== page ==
It worked for a while. After about three weeks, late on a Friday afternoon as I was pushing to finish an article, one of the Ethernet cards threw in the towel. At first the connection would go down after only a minute or two, then the Performa 6400 refused to boot at all until I removed one of the cards. Desperate to bring something back up, I realized that I actually had other Macs with multiple Ethernet cards, since AirPort cards speak Ethernet too. So I connected the cable modem’s Ethernet cable to Tonya’s iBook, turned on the Software Base Station feature of Apple’s AirPort software, reset my Power Mac G4 to use DHCP in the TCP/IP control panel, and managed to finish my work for the day. Though functional, this setup wasn’t ideal, since neither the wired Macs nor the laser printer could be on the network. Plus, when Tonya came home, she expressed a certain level of displeasure at her iBook being tethered to the cable modem (my iBook was off at Apple getting a new keyboard because of a partially broken keycap). But, here’s what that configuration looked like:
via Software Base Station
Cable modem — Ethernet AirPort — Wireless Macs
Our kitchen Mac PowerBook G3 was the only other dual-Ethernet Mac available, since although my Power Mac G4 had an AirPort card, on-board Ethernet, and a free PCI slot for an Ethernet card, moving its 20" monitors into the same room as the cable modem is not a job to be taken lightly. The unusual thing about the PowerBook G3 is that it uses an old Farallon SkyLINE 2Mbps card for access to the wireless network. I wasn’t sure if or how I’d be able to work that into the system, since Farallon’s software has no provision for acting like a base station.
In the end, though, it turned out to be easy. I set the SkyLINE software to create a computer-to-computer network (which it calls "ad-hoc"), configured IPNetRouter as I had on the Performa, and plugged a PhoneNet connector into the Modem/Printer port and installed LocalTalk Bridge so we could print (plus access the wired Macs slowly, since all of them can also use LocalTalk). I had to reset my Power Mac G4 back to a manual IP address, but everything worked, albeit a bit more slowly due to the SkyLINE card’s lower throughput and the increased reliance on LocalTalk. Here’s what this network looked like:
Cable modem — Ethernet | SkyLINE — Wireless Macs
PhoneNet cable |
via LocalTalk Bridge |
LaserWriter Wired Macs
Not all was perfect, though. Tonya’s iBook worked with the new setup, except that the SkyLINE card was powerful enough to reach only the door of her office, not the desk six feet further in (this is the farthest room from where the PowerBook had to sit next to the cable modem). Then, after a few days of this setup, my Power Mac G4, also on the opposite end of the house and up a story, stopped being able to receive the signal from the SkyLINE card. I have no idea why, but I was able to solve the problem by moving the PowerBook G3 a few feet closer.
The next wrench thrown into the works was my doing. During all of this, I’d ordered a 14 dB Yagi antenna and appropriate cabling to bring up the long-range 802.11b wireless Internet connection. To test the gear when it came, I got the bright idea of removing the Lucent WaveLAN PC Card that’s inside Apple’s AirPort Base Station and using it in the PowerBook G3 (the only PC Card-capable machine I have) with the AirPort software. The WaveLAN card was ideal for this test, since it has an antenna jack, unlike Farallon’s SkyLINE card, and it was external, unlike Apple’s AirPort cards. It was good I did the test, since although the antenna worked in many locations (I drove around the neighborhood with the PowerBook hooked to the antenna), it didn’t pick up a strong enough signal at our house. A different antenna I’ve ordered should work better.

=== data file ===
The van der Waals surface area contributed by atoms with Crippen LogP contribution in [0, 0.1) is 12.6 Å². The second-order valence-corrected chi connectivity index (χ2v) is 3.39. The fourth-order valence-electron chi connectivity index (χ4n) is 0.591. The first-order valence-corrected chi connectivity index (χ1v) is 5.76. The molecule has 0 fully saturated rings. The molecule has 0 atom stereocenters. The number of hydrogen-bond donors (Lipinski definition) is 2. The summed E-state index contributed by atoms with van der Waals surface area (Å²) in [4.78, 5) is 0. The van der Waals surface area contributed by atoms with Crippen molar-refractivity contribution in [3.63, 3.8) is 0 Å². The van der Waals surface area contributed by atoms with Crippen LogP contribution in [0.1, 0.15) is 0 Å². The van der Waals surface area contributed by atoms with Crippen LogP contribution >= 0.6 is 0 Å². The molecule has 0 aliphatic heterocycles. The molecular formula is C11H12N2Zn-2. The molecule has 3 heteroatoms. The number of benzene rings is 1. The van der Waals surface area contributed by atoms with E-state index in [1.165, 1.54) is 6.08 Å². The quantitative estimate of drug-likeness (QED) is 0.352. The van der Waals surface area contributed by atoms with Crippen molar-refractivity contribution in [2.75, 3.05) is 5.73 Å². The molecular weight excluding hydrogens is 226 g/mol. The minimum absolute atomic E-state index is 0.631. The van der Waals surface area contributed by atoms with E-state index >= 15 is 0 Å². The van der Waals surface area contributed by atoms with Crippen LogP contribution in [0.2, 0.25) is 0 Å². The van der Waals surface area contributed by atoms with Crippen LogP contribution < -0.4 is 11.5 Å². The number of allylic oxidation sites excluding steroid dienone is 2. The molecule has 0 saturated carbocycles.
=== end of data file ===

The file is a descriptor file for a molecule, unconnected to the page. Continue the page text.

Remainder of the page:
With plans for the long-range wireless network temporarily quashed, I set up the PowerBook as it had been before. However, I ran into another vexing problem. I replicated the setup exactly, down to the placement on the counter, and it worked fine with the iBooks (mine had returned from Apple in the meantime). But my Power Mac G4 couldn’t pick up the signal reliably. I tried switching the PowerBook G3 to the Lucent WaveLAN card and using Software Base Station, but that didn’t help either. The only thing I found that worked was to set my iBook (Dual USB) up with Software Base Station (as in the Network #2 diagram). Since the iBooks actually have two antennas, one of which is always used for transmitting (either of the two may be used for receiving), my problem was solved. Of course, there was no way to include the wired Macs (which aren’t essential, as you may have realized) or the laser printer, but we worked around that problem temporarily with a USB-based Epson Stylus Photo 870 that we normally use only for color printing.
<http://developer.apple.com/techpubs/hardware/ Developer_Notes/Macintosh_CPUs-G3/ibook/ ibook-33.html>
After a few days, my Power Mac G4 once again stopped getting decent reception, and none of the small changes I could think of made any difference (Tonya’s iBook and the PowerBook G3 continued to work fine during all of this). Clearly, the only solution was to lessen the distance, so I took a deep breath and started drilling from the server room (where the cable modem must live) into the floor of my bedroom closet on the second floor. It was, as I anticipated, much harder than it should have been, thanks to a thick and well-insulated ceiling/floor, but eventually Tonya and I were able to snake Ethernet and phone cables up from the server into our bedroom. From that vantage point on the same floor as my office, the Power Mac G4 had no trouble picking up the signal from the iBook, and even when I switched back to the PowerBook G3 and SkyLINE card (as in the Network #3 diagram), the reception remained fine.
What’s He Smoking? At this point, you’re probably wondering why I haven’t thrown a little money at the problem and bought a broadband gateway like Proxim’s NetLINE Wireless Broadband Gateway, Linksys’s EtherFast Wireless AP + Cable/DSL Router w/4 Port Switch, or one of the others that Glenn Fleishman looked at in "Flying into Other AirPorts" in TidBITS-578.
I’m not just being cheap. For one, I learn best via repeated trial and error, and this effort has given me a greater appreciation of just what IPNetRouter and Software Base Station can do, not to mention the fuzziness of 802.11b wireless networking. Plus, I know that I’ll need additional hardware when I bring up the long-range 802.11b wireless Internet connection, and I’m trying to avoid buying hardware that will turn out to be unnecessary. A networking expert might be able to diagram everything and be relatively assured of having the final network look similar, but I’m not at that point yet when mixing wired and wireless networks and two separate Internet connections. I prefer to move slowly, using what I have on hand, until it becomes clear what additional pieces are necessary. I’ll be sure to pass on more about this network setup as I figure it out.